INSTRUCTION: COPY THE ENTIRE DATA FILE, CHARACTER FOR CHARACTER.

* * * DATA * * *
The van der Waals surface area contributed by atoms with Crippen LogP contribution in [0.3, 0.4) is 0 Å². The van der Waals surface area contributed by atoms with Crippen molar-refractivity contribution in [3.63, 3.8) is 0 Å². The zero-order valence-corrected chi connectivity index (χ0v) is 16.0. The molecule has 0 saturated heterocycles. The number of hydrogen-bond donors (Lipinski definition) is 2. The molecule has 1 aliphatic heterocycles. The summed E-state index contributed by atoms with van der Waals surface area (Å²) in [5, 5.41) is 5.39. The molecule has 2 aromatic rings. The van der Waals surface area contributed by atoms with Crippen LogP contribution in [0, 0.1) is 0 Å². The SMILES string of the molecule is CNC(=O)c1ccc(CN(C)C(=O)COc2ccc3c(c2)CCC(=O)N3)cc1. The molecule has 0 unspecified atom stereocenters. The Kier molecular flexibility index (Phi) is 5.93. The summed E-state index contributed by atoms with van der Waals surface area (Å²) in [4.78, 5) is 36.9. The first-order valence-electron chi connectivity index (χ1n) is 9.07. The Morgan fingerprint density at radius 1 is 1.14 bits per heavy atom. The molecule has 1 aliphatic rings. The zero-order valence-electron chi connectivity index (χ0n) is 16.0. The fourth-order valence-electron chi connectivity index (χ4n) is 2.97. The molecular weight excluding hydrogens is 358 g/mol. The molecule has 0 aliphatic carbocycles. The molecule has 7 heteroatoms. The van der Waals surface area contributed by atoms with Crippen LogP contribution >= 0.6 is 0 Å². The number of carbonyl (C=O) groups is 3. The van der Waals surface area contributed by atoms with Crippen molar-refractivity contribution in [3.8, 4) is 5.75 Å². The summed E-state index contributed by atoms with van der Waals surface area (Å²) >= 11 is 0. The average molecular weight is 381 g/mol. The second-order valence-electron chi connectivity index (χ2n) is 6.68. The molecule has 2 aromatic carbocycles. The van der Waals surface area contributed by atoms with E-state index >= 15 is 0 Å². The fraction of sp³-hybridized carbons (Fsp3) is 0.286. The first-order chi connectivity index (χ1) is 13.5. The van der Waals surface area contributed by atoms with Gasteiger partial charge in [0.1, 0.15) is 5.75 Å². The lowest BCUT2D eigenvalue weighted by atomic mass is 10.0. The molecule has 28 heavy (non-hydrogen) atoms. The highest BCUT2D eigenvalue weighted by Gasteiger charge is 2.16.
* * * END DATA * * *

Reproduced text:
The van der Waals surface area contributed by atoms with Crippen LogP contribution in [0.3, 0.4) is 0 Å². The van der Waals surface area contributed by atoms with Crippen molar-refractivity contribution in [3.63, 3.8) is 0 Å². The zero-order valence-corrected chi connectivity index (χ0v) is 16.0. The molecule has 0 saturated heterocycles. The number of hydrogen-bond donors (Lipinski definition) is 2. The molecule has 1 aliphatic heterocycles. The summed E-state index contributed by atoms with van der Waals surface area (Å²) in [5, 5.41) is 5.39. The molecule has 2 aromatic rings. The van der Waals surface area contributed by atoms with Crippen LogP contribution in [0, 0.1) is 0 Å². The SMILES string of the molecule is CNC(=O)c1ccc(CN(C)C(=O)COc2ccc3c(c2)CCC(=O)N3)cc1. The molecule has 0 unspecified atom stereocenters. The Kier molecular flexibility index (Phi) is 5.93. The summed E-state index contributed by atoms with van der Waals surface area (Å²) in [4.78, 5) is 36.9. The first-order valence-electron chi connectivity index (χ1n) is 9.07. The Morgan fingerprint density at radius 1 is 1.14 bits per heavy atom. The molecule has 1 aliphatic rings. The zero-order valence-electron chi connectivity index (χ0n) is 16.0. The fourth-order valence-electron chi connectivity index (χ4n) is 2.97. The molecular weight excluding hydrogens is 358 g/mol. The molecule has 0 aliphatic carbocycles. The molecule has 7 heteroatoms. The van der Waals surface area contributed by atoms with Crippen LogP contribution >= 0.6 is 0 Å². The number of carbonyl (C=O) groups is 3. The van der Waals surface area contributed by atoms with Crippen molar-refractivity contribution in [3.8, 4) is 5.75 Å². The summed E-state index contributed by atoms with van der Waals surface area (Å²) >= 11 is 0. The average molecular weight is 381 g/mol. The second-order valence-electron chi connectivity index (χ2n) is 6.68. The molecule has 2 aromatic carbocycles. The van der Waals surface area contributed by atoms with E-state index >= 15 is 0 Å². The fraction of sp³-hybridized carbons (Fsp3) is 0.286. The first-order chi connectivity index (χ1) is 13.5. The van der Waals surface area contributed by atoms with Gasteiger partial charge in [0.1, 0.15) is 5.75 Å². The lowest BCUT2D eigenvalue weighted by atomic mass is 10.0. The molecule has 28 heavy (non-hydrogen) atoms. The highest BCUT2D eigenvalue weighted by Gasteiger charge is 2.16.